Engineered proteins of the invention can be produced by site-specifically introducing a reporter group(s) by total synthesis, semi synthesis, or gene fusions (see Godwin et al (1996), Walkup et al (1997), Adams et al (1991), Brune et al (1994), Gilardi et al (1994), Marvin et al (1997), Post et al (1994), Thompson et al (1996), Romoser et al (1997), all cited above)).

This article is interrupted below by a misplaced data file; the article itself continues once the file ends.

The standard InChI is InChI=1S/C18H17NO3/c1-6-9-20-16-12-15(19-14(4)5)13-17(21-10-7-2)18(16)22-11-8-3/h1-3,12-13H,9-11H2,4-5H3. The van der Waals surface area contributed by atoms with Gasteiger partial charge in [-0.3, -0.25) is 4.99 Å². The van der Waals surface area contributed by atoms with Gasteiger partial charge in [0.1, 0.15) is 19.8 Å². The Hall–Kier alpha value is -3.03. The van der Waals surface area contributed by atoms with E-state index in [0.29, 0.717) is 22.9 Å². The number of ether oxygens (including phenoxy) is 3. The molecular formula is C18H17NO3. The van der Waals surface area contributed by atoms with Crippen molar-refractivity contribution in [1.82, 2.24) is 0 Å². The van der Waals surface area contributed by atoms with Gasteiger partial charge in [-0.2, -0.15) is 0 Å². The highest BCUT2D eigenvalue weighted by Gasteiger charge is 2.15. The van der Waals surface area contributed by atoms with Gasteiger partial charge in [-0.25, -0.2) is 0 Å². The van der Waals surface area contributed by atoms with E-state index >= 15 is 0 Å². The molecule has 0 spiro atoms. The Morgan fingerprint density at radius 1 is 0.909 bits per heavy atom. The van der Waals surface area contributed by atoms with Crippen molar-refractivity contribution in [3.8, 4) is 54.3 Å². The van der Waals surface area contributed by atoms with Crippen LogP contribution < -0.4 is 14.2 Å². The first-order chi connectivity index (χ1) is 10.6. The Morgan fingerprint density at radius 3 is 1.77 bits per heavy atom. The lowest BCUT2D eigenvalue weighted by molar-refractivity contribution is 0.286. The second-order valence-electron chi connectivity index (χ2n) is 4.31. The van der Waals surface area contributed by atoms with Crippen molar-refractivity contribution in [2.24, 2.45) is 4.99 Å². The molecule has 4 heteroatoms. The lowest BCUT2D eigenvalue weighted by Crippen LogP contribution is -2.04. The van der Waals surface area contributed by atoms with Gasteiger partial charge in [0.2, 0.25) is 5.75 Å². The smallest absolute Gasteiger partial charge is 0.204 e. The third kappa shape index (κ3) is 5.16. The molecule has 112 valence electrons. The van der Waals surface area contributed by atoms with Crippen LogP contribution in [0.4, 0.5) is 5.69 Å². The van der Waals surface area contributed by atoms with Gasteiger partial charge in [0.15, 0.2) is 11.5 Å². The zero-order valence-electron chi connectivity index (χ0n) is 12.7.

A variety of reporter groups can be used, differing in the physical nature of signal transduction (e.g., fluorescence, electrochemical, nuclear magnetic resonance (NMR), and electron paramagnetic resonance (EPR)) and in the chemical nature of the reporter group. For example, a variety of different fluorophores can be used. Fluorophores that operate at long excitation and emission wavelengths (e.g., >600 nm) are preferred when the molecular sensor is to be incorporated into a transdermal biosensor (the skin being opaque below 600 nm). Presently, there are few environmentally sensitive probes available in this region of the spectrum and none with thiol-reactive functional groups (Thompson, R. B., Red and near-infrared fluorometry, in Topics in Fluorescence Spectroscopy, J. R. Lackowicz, Editor 1994, Plenum Press: New York, p. 151-181). However, thiol-reactive derivatives of osmium(II) bisbipyridyl complexes and of the dye Nile Blue can be prepared (Geren et al, Biochem. 30:9450 (1991)). Conjugates containing these fluorophores, for example, attached at various cysteine mutants constructed in the hinge region of GBP, can be screened to identify which results in the largest change in fluorescence upon glucose binding. Os(II) bisbipyridyl complexes have absorbances at wavelengths longer than 600 nm with emission maxima in the 700 to 800 nm region (Demas et al, Anal. Chem. 63:829A (1991)) and the life-times are long (in 100 nsec range), simplifying the fluorescence life-time instrumentation. The absorbance and luminescence properties of these complexes can be tuned readily by ligand substitution. In these complexes, Os toxicity is reduced because the Os(II) state is exchange inert (greatly reducing any potential loss of metal from the complex), and the redox potential˜1 V so that it is unlikely to be oxidized to OS(III) under physiological conditions (Demas et al, Anal. Chem. 63:829A (1991)). Redox cofactors can also be used as reporter groups, e.g., ferrocene and thiol-reactive derivatives thereof. Thiol-reactive derivatives of organic free radicals such as 2,2,6,6-tetramethyl-1-piperinoxidy (TEMPO) and 2,2,5,5-tetramethyl-1-piperidinyloxy (PROXYL) can also be used and changes in the EPR spectra of these probes in response to ligand binding monitored.